My name is Debbie Wiseman and I am one of the co-founders of the non-profit, Sharing The Harvest NL. We successfully lobbied the government to make changes to the system to allow hunters to donate moose and caribou meat to food banks in the province.
I advocate for people who are living with a lower income, no matter why they are in that position. One of the main things that people living in poverty face is food insecurity. That’s a buzz word, a phrase that’s been in the media for the past year or so, but let’s quickly look at that phrase and why we should be concerned.
The latest statistics tell us that 13.4% of households in Newfoundland and Labrador are food insecure. That’s 26,000 households in our province. That’s over 10,000 of our children.
These numbers are pre-Covid. From my work directly in the community, I know that number is actually higher. I work directly with these families. I speak to them, I know their struggles. I know the single moms who eat one meal a day to make sure their children have enough to eat. I know the senior who only takes his medication every second day because he can’t afford to take them every day. I speak to the people who run the food-line.
They are still getting 10-15 calls every day from people who do not have enough to eat and are reaching out. And there’s countless others who do not reach out, for fear of being judged.
At a meeting of the Social Justice Co-op last year, we were looking at food banks. What kind of foods do people get? So at this point I will tell you I have personal experience with food banks. The reason I am so very passionate about these issues is that I grew up raised by a single mom. My dad passed away when I was 7. My mom had no help. Despite my mom’s best efforts, she was raising 3 girls alone and we lived in poverty. She instilled in me a strong work ethic and compassion for other people. She also always told me there was no shame in reaching out for help.
So when I was a teenager, 30 years ago, she took me along on a trip to the food bank. A few years ago, I had to use food banks again myself. I didn’t really think about it at the time, but I got the same kinds of foods that I got 30 years before. Fraser Farms meatballs, for example. And let me preface this by saying, this is not a slam on food banks. I understand why we get what we get. The food is processed, it’s canned. Rarely do people get fresh vegetables, fruit is even rarer. You may get one package of meat, but not every month. And you certainly did not get anything that is locally produced. This led some of us to wonder how we could get more fresh, healthy and locally sourced foods into food banks.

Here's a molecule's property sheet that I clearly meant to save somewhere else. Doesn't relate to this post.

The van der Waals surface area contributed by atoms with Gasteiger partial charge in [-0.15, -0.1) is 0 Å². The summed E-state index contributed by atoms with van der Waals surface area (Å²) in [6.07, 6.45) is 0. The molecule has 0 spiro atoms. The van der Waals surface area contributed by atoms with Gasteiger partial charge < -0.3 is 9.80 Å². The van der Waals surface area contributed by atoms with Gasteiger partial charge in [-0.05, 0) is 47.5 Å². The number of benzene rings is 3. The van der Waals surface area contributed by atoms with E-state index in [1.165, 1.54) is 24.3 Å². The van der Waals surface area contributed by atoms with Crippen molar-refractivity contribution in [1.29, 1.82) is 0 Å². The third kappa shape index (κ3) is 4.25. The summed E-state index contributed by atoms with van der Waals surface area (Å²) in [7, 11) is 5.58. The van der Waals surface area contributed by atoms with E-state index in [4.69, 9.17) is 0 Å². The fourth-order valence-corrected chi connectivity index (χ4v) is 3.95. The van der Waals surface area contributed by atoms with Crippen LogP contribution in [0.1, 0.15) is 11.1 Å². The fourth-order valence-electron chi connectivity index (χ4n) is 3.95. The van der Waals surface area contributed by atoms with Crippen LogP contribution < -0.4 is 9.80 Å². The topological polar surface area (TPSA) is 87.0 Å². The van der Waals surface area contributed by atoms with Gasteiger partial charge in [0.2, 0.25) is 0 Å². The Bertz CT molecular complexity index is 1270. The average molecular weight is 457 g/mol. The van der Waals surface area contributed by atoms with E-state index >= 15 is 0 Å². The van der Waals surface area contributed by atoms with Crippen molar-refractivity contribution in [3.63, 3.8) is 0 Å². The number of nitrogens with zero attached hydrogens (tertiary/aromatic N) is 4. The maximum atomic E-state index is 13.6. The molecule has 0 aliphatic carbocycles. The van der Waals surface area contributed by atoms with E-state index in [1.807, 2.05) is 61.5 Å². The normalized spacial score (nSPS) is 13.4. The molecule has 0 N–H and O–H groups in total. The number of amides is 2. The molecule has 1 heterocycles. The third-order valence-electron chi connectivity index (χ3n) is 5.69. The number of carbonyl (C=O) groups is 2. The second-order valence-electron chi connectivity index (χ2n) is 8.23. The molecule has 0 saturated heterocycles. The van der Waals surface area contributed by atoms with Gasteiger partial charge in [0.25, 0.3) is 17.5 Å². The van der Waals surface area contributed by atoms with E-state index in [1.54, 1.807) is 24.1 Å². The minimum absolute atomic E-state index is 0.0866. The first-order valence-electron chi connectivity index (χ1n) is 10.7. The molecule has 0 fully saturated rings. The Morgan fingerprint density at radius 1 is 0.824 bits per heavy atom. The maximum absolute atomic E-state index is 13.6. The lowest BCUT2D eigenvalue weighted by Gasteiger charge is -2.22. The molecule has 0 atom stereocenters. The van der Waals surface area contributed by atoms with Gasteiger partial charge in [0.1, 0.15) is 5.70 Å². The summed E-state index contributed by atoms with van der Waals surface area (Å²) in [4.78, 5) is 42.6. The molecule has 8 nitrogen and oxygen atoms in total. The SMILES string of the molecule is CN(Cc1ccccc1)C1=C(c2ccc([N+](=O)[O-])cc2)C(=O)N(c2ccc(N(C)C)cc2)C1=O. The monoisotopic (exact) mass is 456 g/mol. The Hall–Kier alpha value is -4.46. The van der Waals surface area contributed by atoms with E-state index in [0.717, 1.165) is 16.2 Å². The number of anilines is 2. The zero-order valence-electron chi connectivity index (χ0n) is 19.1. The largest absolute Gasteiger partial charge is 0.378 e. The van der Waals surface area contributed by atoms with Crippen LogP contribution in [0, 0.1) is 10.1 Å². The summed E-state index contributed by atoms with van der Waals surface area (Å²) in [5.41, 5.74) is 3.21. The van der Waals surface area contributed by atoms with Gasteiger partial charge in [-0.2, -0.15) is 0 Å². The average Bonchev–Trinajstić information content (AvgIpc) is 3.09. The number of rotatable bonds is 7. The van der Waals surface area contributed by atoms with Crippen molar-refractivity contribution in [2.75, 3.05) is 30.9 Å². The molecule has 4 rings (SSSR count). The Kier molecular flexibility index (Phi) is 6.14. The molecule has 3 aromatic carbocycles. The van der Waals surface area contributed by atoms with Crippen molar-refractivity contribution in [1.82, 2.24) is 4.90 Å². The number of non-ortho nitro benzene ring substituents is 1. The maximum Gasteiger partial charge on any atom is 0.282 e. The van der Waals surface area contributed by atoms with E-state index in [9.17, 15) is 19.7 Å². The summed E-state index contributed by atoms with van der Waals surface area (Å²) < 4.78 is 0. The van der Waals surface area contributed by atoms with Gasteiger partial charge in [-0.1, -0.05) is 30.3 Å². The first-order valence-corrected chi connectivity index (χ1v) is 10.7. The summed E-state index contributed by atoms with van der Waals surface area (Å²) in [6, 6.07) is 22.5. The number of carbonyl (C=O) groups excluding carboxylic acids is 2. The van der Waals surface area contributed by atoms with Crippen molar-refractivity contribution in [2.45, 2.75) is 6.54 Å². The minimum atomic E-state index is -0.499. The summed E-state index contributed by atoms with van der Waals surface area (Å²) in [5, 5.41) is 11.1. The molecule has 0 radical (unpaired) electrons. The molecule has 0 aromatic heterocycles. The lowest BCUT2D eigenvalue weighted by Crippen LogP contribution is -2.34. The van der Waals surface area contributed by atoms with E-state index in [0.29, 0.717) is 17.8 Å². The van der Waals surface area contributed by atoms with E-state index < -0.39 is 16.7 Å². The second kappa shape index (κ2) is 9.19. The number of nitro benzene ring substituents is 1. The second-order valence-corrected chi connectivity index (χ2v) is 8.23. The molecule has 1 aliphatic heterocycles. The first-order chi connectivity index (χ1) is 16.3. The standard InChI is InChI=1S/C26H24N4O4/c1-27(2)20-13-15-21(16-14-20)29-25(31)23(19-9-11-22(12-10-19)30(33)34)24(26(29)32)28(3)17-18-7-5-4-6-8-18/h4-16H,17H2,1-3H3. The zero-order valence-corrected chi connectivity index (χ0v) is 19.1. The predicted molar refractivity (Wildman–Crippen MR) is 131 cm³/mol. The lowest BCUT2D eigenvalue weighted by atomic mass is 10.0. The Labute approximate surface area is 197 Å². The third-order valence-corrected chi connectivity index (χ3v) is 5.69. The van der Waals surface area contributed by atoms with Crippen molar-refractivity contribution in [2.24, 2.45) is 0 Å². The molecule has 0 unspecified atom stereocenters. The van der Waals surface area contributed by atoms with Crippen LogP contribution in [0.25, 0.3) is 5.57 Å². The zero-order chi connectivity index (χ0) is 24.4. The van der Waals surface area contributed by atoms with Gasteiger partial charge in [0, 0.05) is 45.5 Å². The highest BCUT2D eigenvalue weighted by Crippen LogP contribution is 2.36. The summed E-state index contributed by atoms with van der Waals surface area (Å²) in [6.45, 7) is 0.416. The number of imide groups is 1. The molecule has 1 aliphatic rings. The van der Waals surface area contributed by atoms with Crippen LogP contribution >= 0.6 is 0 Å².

And this is where Barry Fordham came in. I remember hearing him talk about getting moose meat into food banks on CBC. I reached out to him, and I found out this was still illegal for hunters to donate to food banks. Barry and I teamed up. The hunter and the vegetarian activist. We worked very hard and we eventually got a meeting with Minister Loveless, who was the minister in charge of Minister of Fisheries, Forestry and Agriculture at the time.
We were so pleased when we actually got to speak to the Minster and his staff. The Minister was completely open to implementing a program that allowed hunters to donate to food banks. Minister Loveless and his staff actually went above and beyond what we asked for. We had proposed a pilot program, where hunters had to go through our non-profit, in order to update. They said that any hunter could donate to any food bank in the whole province! All that was required was for the food bank to register with the Department and fill out a form at the end of hunting season.
We started very late in the season in 2020. Many hunters already had their moose. But not everyone did. We were so fortunate to receive literally hundreds of pounds of donations. And we were so honoured to distribute those to local food banks. We, along with Food First NL, were able to direct hunters and food banks through the process and connect hunters with their local food banks to facilitate donations last season. Overall, over 400 packages of moose meat was donated to families.
In the time since then, I’ve talked to some of those food bank operators. The clients who said they would like to get moose in their food hampers were over the moon.
Sometimes people recognize me in public. I’ve actually had people ask if I am “the moose lady” and I don’t know how I feel about that particular nickname, but they said they were able to have moose for the first time in years. We made sure that we included First Light in our program, so that Indigenous folks could enjoy some “country food.” I only learned that phrase last year. I’m a townie. I heard from a single mom that she got moose in her hamper from the Single Parents Association, and they had moose burgers for the first time in their lives. I cannot tell you how much it means to people.
We recently met with the new Minister of Fisheries, Forestry and Agriculture, Derek Bragg, and his staff. We asked that they make this change that allows hunters to donate moose and caribou to food banks official and permanent. The current legislation still makes it illegal for a hunter to donate to food banks. We asked that they make an amendment, and we were told that they would be doing that in either the fall 2021 or spring 2022 sitting of the House of Assembly! Keep your eyes and ears out for that, and for what we have planned next.